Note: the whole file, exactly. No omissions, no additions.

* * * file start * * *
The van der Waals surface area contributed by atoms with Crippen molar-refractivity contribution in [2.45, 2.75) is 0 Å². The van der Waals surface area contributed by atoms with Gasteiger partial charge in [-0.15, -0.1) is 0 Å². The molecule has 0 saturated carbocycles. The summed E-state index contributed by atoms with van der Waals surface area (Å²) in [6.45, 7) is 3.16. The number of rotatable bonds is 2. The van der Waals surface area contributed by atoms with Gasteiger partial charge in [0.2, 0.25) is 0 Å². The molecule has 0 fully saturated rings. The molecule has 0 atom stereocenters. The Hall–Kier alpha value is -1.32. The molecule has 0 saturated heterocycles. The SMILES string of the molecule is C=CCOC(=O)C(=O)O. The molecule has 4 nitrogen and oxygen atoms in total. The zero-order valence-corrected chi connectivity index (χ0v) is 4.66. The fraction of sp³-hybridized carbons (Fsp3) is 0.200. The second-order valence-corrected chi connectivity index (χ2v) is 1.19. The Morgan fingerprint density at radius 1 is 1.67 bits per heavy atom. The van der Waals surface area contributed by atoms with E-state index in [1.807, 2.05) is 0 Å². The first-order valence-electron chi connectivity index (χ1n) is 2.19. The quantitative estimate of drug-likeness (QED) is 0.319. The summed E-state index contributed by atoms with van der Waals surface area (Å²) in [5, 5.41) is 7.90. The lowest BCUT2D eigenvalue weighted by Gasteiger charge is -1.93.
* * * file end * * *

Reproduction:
The van der Waals surface area contributed by atoms with Crippen molar-refractivity contribution in [2.45, 2.75) is 0 Å². The van der Waals surface area contributed by atoms with Gasteiger partial charge in [-0.15, -0.1) is 0 Å². The molecule has 0 saturated carbocycles. The summed E-state index contributed by atoms with van der Waals surface area (Å²) in [6.45, 7) is 3.16. The number of rotatable bonds is 2. The van der Waals surface area contributed by atoms with Gasteiger partial charge in [0.2, 0.25) is 0 Å². The molecule has 0 fully saturated rings. The molecule has 0 atom stereocenters. The Hall–Kier alpha value is -1.32. The molecule has 0 saturated heterocycles. The SMILES string of the molecule is C=CCOC(=O)C(=O)O. The molecule has 4 nitrogen and oxygen atoms in total. The zero-order valence-corrected chi connectivity index (χ0v) is 4.66. The fraction of sp³-hybridized carbons (Fsp3) is 0.200. The second-order valence-corrected chi connectivity index (χ2v) is 1.19. The Morgan fingerprint density at radius 1 is 1.67 bits per heavy atom. The van der Waals surface area contributed by atoms with E-state index in [1.807, 2.05) is 0 Å². The first-order valence-electron chi connectivity index (χ1n) is 2.19. The quantitative estimate of drug-likeness (QED) is 0.319. The summed E-state index contributed by atoms with van der Waals surface area (Å²) in [5, 5.41) is 7.90. The lowest BCUT2D eigenvalue weighted by Gasteiger charge is -1.93.